However, there is something that cannot be overstated about slumps. The fact that they are inevitable does not make them easy to snap or any less dangerous. Starting strong does not preclude you from getting permanently derailed. If you right the ship, a slump becomes a footnote. If you don't, it could become the story of your season. Fans who followed the Stars back in 2011 know all too well that harsh reality.
Slumps are like your awkward teen years. Nobody wants to go through them, but everybody does. It's how you come out of it that really dictates who you become. And let's face it, some do it better than others.
That's the task at hand now for the Stars. Depending on where you draw the starting point, this stretch has been going for two to three weeks. They still remain third in NHL points, and if they win their games in hand, they could leap past Chicago again. However, if the downward trend continues, that changes everything.
Dallas was so focused on a better start to this year for this exact reason. Because every team goes through this eventually. In prior years, the Stars haven't had the collateral to pay for such a stretch. And it cost them. This year they do. But they just spent a good portion of it, and the rest of the league is not letting up. A once enormous lead in the Central Division has disappeared. Other teams in the West are closing in as well.
Sometimes a setback can provide renewed motivation. And it's easier to learn from a loss than a win. In a long season, teams go through ups and downs together and how they respond to both determines what type of future they inherit. The stretch that the Stars just went through could wind up being instrumental to this season - for better or worse.
That's what makes this point of the Stars season equal parts intriguing and important. The fact that a slump was coming was predictable. How the Stars respond to it is anything but. We're all about to find out the answer.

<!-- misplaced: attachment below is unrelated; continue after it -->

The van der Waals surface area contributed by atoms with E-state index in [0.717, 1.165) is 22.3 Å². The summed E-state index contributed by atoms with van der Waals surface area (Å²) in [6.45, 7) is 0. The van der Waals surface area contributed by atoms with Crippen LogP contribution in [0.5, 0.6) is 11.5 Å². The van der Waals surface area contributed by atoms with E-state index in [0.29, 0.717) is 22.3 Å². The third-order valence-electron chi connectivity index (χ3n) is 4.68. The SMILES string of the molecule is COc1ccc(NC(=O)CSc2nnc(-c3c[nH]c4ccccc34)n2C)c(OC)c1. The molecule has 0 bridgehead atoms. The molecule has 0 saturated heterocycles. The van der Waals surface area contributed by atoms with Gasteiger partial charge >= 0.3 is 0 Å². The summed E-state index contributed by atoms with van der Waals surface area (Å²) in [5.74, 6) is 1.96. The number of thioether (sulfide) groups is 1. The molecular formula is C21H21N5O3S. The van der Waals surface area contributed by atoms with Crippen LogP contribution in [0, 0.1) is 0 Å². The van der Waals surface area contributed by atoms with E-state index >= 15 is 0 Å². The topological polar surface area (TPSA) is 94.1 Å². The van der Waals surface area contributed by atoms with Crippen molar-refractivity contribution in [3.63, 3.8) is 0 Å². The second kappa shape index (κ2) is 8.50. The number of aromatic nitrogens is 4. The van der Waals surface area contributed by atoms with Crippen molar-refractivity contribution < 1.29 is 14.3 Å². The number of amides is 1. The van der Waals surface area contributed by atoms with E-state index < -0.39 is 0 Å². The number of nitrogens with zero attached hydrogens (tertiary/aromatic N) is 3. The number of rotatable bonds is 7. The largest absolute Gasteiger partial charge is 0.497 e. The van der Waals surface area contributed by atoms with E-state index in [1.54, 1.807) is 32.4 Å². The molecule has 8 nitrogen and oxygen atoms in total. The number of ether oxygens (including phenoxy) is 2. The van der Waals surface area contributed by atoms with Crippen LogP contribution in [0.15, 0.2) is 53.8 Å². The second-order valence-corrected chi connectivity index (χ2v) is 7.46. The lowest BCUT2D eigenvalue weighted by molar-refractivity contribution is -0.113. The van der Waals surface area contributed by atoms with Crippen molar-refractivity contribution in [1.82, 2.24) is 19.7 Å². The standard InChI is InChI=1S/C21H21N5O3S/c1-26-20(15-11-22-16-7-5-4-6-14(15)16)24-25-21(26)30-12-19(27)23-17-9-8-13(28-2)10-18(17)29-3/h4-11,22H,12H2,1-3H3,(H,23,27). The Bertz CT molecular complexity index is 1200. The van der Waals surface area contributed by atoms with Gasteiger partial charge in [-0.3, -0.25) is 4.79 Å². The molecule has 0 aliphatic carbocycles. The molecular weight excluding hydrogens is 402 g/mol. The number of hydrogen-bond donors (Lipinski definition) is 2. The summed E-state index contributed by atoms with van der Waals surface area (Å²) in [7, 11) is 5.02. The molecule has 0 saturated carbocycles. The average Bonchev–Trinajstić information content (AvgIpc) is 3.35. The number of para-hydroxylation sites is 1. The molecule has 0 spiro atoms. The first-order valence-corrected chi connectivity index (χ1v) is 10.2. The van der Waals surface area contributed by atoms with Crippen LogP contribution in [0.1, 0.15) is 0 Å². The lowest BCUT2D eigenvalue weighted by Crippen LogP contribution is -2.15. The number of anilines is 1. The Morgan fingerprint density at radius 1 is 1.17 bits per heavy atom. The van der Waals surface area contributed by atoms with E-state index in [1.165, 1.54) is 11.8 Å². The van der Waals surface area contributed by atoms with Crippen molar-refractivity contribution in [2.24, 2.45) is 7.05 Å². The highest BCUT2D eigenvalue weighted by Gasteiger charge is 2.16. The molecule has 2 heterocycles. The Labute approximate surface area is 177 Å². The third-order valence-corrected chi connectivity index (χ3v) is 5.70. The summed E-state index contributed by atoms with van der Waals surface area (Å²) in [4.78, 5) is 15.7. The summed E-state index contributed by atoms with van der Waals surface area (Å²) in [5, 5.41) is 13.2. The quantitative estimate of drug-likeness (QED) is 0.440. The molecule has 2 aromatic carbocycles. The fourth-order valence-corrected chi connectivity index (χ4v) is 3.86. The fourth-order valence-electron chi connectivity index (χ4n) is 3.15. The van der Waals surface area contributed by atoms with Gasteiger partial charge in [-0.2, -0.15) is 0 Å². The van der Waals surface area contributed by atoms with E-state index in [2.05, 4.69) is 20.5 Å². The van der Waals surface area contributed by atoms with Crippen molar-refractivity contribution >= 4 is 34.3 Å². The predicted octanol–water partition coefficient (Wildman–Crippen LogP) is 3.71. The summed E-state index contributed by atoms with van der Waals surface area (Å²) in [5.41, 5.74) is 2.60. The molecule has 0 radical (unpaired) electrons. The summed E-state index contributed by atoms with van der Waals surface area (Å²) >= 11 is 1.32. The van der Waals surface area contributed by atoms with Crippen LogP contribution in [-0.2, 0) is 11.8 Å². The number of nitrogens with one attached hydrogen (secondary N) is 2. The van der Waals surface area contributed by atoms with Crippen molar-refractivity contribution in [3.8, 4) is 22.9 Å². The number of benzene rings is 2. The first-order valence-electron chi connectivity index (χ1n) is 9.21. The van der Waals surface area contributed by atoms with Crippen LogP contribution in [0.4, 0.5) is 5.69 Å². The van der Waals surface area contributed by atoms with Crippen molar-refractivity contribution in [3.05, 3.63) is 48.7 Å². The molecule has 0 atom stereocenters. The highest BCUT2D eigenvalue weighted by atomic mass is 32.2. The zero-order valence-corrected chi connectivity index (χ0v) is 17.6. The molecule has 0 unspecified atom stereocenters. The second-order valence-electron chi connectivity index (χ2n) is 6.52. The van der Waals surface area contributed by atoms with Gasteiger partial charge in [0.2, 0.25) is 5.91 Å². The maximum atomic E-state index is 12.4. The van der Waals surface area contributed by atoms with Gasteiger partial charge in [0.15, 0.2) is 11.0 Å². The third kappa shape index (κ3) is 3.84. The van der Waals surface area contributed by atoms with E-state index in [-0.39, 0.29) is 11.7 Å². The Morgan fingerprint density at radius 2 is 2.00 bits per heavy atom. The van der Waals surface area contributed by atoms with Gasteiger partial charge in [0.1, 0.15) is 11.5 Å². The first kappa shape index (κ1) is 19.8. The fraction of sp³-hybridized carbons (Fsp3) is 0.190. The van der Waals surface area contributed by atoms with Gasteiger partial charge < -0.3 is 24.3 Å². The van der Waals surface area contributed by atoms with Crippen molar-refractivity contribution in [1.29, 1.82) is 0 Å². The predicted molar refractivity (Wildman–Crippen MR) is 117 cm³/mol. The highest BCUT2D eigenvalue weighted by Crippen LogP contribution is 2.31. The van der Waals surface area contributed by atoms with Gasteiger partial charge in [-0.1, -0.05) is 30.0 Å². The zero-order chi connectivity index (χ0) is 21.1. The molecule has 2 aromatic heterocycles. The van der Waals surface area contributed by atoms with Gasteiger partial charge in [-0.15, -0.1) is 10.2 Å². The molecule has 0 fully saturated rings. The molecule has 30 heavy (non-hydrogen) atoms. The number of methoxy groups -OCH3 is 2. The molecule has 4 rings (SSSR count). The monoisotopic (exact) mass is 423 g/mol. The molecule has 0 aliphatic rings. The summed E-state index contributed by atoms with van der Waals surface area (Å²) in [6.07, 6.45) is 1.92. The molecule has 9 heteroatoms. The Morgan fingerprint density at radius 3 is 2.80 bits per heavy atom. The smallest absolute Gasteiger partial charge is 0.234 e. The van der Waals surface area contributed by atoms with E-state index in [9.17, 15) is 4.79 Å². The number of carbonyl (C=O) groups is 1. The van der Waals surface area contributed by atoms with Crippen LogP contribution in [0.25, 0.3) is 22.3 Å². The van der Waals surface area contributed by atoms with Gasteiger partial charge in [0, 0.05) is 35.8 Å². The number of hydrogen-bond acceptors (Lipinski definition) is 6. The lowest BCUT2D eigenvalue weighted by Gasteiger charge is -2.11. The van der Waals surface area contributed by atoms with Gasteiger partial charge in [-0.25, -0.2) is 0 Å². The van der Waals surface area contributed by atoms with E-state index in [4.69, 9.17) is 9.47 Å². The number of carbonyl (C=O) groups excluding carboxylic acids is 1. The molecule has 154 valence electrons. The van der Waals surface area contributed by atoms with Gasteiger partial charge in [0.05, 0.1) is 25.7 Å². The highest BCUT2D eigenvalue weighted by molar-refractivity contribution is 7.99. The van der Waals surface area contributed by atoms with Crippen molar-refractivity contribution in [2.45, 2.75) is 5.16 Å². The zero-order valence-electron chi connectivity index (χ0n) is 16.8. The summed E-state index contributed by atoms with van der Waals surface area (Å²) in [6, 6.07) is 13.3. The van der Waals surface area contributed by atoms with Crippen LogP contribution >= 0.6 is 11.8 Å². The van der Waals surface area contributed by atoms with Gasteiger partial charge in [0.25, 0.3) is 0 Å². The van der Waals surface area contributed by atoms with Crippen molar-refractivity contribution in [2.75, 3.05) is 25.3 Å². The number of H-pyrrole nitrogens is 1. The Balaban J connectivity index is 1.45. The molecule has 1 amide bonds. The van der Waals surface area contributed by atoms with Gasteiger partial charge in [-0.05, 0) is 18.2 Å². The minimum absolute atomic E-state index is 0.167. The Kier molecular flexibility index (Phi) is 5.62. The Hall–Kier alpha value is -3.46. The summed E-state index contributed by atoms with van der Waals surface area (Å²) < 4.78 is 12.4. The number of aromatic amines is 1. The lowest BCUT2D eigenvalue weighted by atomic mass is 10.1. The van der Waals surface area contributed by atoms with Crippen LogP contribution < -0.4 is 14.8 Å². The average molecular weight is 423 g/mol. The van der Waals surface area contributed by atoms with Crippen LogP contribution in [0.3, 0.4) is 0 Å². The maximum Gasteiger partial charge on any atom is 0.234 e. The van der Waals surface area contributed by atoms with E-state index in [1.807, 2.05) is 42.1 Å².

It could be the most important one we get all season.
A much-anticipated first meeting with the Los Angeles Kings and a very-welcome return back to Dallas are on the schedule for this week.. Here are a few things to keep 'On the Radar' as the Stars try to turn things around:
Looking at the numbers behind the Stars recent troubles, Dallas has run into issues they weren't finding earlier in the year. Over the last nine games - a span where the Stars have gone 2-5-2 - the Stars have allowed four-or-more goals five different times. That's the same number of times they allowed four-plus through the first 37 games of the season. If that wasn't issue enough, the output at the other end of the ice has also dried up compared to earlier in the season. The Stars have been held to fewer than three goals in five of the last seven games. That's 71.4% of the time. It only happened in nine of the first 39 games of the season - a rate of just over 23%.
The switch to three-on-three overtime seemed like it would benefit the offensively-gifted Stars as much as any team in the NHL. Early returns seemed to back that theory, with Dallas winning their first three OT games of the season. However, they have since lost their last three, and have a .500 record in three-on-three OT this season.
The Stars struggles as of late have primarily come on the road. A large reason why has been Dallas falling behind early and having to chase games. In the last 11 road games, the Stars have allowed the first goal nine times. Furthermore, that goal was surrendered in the game's first five minutes in six of those games. Even worse, it's come in the first two minutes four times. The Stars have only had a first intermission lead in one of their last 11 road games. As they look to turn things around Tuesday night in Los Angeles, a better start will be a focal point.
Josh Bogorad is the Pre-Game, Post-Game, and Intermission host for Stars television broadcasts. He can be seen 30 minutes before face-off on ‘Stars Live’ and immediately after games all season long on Fox Sports Southwest. Follow him on Twitter at @JoshBogorad.